Because “elicit” and “illicit” are homophones (words that sound alike), they are often confused. Some tips on telling them apart.
- Elicit or Illicit: the difference
Is a verb: A word or phrase that describes an action, condition, or experience.
Is an adjective: A word that describes a person, place, thing, event, substance or quality.
- Elicit or Illicit: the definitions
- To get or produce something, especially information or a reaction.
- To get a student to provide or remember a fact, response, etc. rather than telling them the answer.
- Illegal or disapproved of by society
- Elicit or Illicit: the synonyms
Could also mean (synonyms): Extort, evoke, extract, obtain, bring out, derive, fetch, wrest, wring, cause.
Synonyms include: Adulterous, bootleg, contraband, illegal, illegitimate, immoral, improper, unlawful, prohibited.
- Elicit or Illicit: in a sentence
- Barry wanted to elicit empathy so he told everyone the story of his fight with cancer.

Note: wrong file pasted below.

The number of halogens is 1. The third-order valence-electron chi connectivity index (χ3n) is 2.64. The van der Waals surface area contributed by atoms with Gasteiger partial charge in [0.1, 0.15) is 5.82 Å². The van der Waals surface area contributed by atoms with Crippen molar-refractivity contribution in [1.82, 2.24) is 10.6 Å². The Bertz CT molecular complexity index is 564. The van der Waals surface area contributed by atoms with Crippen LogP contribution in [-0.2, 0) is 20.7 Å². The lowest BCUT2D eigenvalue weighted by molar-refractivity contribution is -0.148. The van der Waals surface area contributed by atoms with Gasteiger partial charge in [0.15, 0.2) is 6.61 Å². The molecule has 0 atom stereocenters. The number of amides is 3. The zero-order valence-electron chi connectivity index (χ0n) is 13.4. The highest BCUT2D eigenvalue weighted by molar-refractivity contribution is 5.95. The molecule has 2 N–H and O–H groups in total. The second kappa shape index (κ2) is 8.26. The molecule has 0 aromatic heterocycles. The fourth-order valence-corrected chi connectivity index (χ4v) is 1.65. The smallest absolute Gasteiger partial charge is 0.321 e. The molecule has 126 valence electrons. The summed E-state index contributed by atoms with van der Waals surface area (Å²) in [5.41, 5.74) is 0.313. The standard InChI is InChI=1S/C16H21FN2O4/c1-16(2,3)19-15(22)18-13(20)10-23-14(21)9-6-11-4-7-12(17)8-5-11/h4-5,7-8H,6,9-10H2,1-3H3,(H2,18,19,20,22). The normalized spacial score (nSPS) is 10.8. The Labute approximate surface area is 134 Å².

- The officer was confident he will be able to elicit the truth about his partner’s disappearance from the informant.
- The school fair was a success as it managed to elicit donations from many small businesses in the area.
- She hoped to elicit some information from her friends about her surprise birthday gift but failed.
- If I can elicit enough support from my older siblings, I know that my parents will let me travel on my own.
- Sarah tried everything but she can’t kick his illicit drug habit.
- Debbie is having an illicit love affair with her boss and is afraid that her colleagues will find out about her secret.
- In school, students are prohibited from having illicit items such as drugs, alcohol and weapons.
- I resigned as I couldn’t bear to work for a man who is willing to engage in illicit practices to grow his business.
- Jayden stays away from all illicit activities as he doesn’t want to disappoint his loved ones.
Reference: Cambridge Dictionary